Loading...

Textus Receptus Bibles

Matthew's Bible 1537

 

   

38:1Not longe afore thys, was Hezekiah sick vnto the deeth: and the Prophet Esay the sonne of Amoz came vnto hym, & sayde: Thus commaundeth the Lord: Set thine house in ordre: for thou must dye, and shalt not escape.
38:2Then Hezekiah turned hys face towarde the wall, and prayed vnto the Lorde,
38:3and sayde: Remembre (O Lorde) that I haue walcked before the in treuth and a stedfast herte, and haue done the thyng that is pleasaunt to the. And Hezekiah wepte sore.
38:4Then sayde God vnto Esay:
38:5Go and speake vnto Hezekiah: the Lorde God of Dauid thy father sendeth the thys worde: I haue herde thy prayer, and consydred thy teares: beholde I wyll put fyftene yeares mo vnto thy lyfe,
38:6and delyuer the and the cytie also, from the hande of the kynge of Assiria, for I wyll defende the citie.
38:7And take the this token of the Lord, that he wyll do it, as he hath spoken:
38:8Beholde, I will returne the shadowe of Ahaz dial, that now is layed out wyth the Sunne & brynge it ten degrees backe warde. So the Sunne turned ten degree backward, the which he was descended a fore.
38:9A thanckesgeuynge, whiche Hezekiah Kynge of Iuda wrote, when he had bene sycke, and was recouered.
38:10I thought I shulde haue gone to the gates of hell in my best age, and haue wanted the resydue of my yeares.
38:11I spake with in my selfe: I shall neuer viset the Lorde God in this lyfe: I shall neuer se man amonge the dwellers of the worlde.
38:12Myne age is folden vp together, and taken awaye fro me, lyke a shepherdes cotage: my lyfe is hewen of, lyke as a weeuer cutteth of his webb. Whyle I was yet takynge my rest, he hewed me of, & made an ende of me in one day.
38:13I thought I wolde haue lyued vnto the morow, but he brosed my bones lyke a lyon, and made an ende of me in one daye.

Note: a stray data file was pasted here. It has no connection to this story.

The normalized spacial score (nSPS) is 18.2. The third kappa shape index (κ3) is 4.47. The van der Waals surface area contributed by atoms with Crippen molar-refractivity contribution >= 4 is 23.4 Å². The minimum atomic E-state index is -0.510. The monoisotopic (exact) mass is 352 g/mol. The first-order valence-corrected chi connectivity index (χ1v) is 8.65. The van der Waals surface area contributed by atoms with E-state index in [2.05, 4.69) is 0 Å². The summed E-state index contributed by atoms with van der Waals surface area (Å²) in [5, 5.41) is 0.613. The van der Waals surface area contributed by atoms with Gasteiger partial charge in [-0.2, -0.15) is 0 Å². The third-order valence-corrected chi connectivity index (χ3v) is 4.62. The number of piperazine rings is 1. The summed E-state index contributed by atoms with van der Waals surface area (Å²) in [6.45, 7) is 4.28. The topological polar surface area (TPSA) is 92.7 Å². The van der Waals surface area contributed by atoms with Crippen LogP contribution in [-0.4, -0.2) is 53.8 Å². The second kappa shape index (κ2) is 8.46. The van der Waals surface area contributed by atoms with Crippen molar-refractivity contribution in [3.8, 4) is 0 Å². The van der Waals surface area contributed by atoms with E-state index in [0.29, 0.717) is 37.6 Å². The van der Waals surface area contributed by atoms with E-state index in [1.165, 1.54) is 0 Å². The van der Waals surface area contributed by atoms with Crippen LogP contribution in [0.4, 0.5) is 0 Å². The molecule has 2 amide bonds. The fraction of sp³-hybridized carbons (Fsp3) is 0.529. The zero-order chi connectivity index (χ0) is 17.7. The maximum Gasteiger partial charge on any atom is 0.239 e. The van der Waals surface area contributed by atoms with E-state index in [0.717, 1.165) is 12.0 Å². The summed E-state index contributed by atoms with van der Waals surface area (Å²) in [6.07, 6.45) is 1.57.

38:14Then chatred I lyke a swalowe, and lyke a crane, and mourned as a doue. I lyfte vp myne eyes into the heyght: O Lorde (sayde I) vyolence is done vnto me, be thou suertye for me.
38:15What shall I speake or saye, that he may this do? That I may lyue out all my yeares, yee in the bytternesse of my lyfe?
38:16Verely (Lorde) men must lyue in bytternesse, & all my life muste I passe ouer therin: For thou raysest me vp, and wakest me. But lo, I wyllbe well content with this bytternes.
38:17Neuertheles my conuersacyon hath so pleased the, that thou woldest not make an ende of my lyfe: so that thou hast cast all my synnes behynde thy back.
38:18For hell prayseth not the, death doth not magnyfye the. They that go downe into the graue, prayse not thy trueth:
38:19but the lyuyng, yee the liuinge acknowledge the, lyke as I do thys daye. The father telleth hys chyldren of thy faythfulnesse.
38:20Delyuer vs (O Lorde) and we wyll singe prayses in thy house, all the dayes of oure life.
38:21And Esay sayde: take a playster of fygges, and laye it vpon the sore, so shall it be whole.
38:22Then sayd Hezekiah: O what a great thinge is this, that I shall go vp into the house of the Lorde.
Matthew's Bible 1537

Matthew's Bible 1537

The Matthew Bible, also known as Matthew's Version, was first published in 1537 by John Rogers, under the pseudonym "Thomas Matthew". It combined the New Testament of William Tyndale, and as much of the Old Testament as he had been able to translate before being captured and put to death, with the translations of Myles Coverdale as to the balance of the Old Testament and the Apocrypha, except the Apocryphal Prayer of Manasses. It is thus a vital link in the main sequence of English Bible translations.